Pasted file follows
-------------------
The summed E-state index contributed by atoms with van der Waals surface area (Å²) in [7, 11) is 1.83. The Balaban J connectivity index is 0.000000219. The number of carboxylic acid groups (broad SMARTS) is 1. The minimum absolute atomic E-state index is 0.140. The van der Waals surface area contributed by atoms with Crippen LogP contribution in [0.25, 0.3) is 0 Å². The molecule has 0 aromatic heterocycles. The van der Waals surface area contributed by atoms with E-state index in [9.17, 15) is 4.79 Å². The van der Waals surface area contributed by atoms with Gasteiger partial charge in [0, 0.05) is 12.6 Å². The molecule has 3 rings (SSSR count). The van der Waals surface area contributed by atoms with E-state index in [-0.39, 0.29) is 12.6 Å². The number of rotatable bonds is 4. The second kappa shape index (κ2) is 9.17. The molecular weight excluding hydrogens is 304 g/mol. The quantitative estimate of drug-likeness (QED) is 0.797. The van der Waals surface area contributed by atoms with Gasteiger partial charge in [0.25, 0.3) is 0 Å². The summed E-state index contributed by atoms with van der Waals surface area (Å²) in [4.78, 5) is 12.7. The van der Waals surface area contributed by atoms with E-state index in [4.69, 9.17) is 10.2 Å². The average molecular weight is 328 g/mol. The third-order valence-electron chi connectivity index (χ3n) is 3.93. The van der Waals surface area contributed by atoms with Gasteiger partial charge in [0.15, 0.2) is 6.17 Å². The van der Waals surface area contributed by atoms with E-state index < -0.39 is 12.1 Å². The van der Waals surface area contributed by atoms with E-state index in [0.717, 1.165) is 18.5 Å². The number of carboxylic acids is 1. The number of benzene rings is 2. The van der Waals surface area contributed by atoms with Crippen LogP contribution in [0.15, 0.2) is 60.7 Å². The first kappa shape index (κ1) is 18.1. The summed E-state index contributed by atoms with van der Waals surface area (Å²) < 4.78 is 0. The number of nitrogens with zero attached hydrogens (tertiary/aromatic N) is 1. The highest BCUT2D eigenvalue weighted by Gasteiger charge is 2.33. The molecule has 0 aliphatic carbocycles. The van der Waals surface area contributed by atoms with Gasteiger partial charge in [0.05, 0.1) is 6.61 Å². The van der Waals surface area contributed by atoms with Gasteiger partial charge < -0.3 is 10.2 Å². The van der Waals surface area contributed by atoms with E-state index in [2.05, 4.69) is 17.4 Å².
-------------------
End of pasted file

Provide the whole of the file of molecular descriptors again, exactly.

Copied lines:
The summed E-state index contributed by atoms with van der Waals surface area (Å²) in [7, 11) is 1.83. The Balaban J connectivity index is 0.000000219. The number of carboxylic acid groups (broad SMARTS) is 1. The minimum absolute atomic E-state index is 0.140. The van der Waals surface area contributed by atoms with Crippen LogP contribution in [0.25, 0.3) is 0 Å². The molecule has 0 aromatic heterocycles. The van der Waals surface area contributed by atoms with E-state index in [9.17, 15) is 4.79 Å². The van der Waals surface area contributed by atoms with Gasteiger partial charge in [0, 0.05) is 12.6 Å². The molecule has 3 rings (SSSR count). The van der Waals surface area contributed by atoms with E-state index in [-0.39, 0.29) is 12.6 Å². The number of rotatable bonds is 4. The second kappa shape index (κ2) is 9.17. The molecular weight excluding hydrogens is 304 g/mol. The quantitative estimate of drug-likeness (QED) is 0.797. The van der Waals surface area contributed by atoms with Gasteiger partial charge in [0.25, 0.3) is 0 Å². The summed E-state index contributed by atoms with van der Waals surface area (Å²) in [4.78, 5) is 12.7. The van der Waals surface area contributed by atoms with E-state index in [4.69, 9.17) is 10.2 Å². The average molecular weight is 328 g/mol. The third-order valence-electron chi connectivity index (χ3n) is 3.93. The van der Waals surface area contributed by atoms with Gasteiger partial charge in [0.15, 0.2) is 6.17 Å². The van der Waals surface area contributed by atoms with E-state index < -0.39 is 12.1 Å². The van der Waals surface area contributed by atoms with E-state index in [0.717, 1.165) is 18.5 Å². The number of carboxylic acids is 1. The number of benzene rings is 2. The van der Waals surface area contributed by atoms with Crippen LogP contribution in [0.15, 0.2) is 60.7 Å². The first kappa shape index (κ1) is 18.1. The summed E-state index contributed by atoms with van der Waals surface area (Å²) < 4.78 is 0. The number of nitrogens with zero attached hydrogens (tertiary/aromatic N) is 1. The highest BCUT2D eigenvalue weighted by Gasteiger charge is 2.33. The molecule has 0 aliphatic carbocycles. The van der Waals surface area contributed by atoms with Gasteiger partial charge in [0.05, 0.1) is 6.61 Å². The van der Waals surface area contributed by atoms with Gasteiger partial charge < -0.3 is 10.2 Å². The van der Waals surface area contributed by atoms with E-state index in [2.05, 4.69) is 17.4 Å².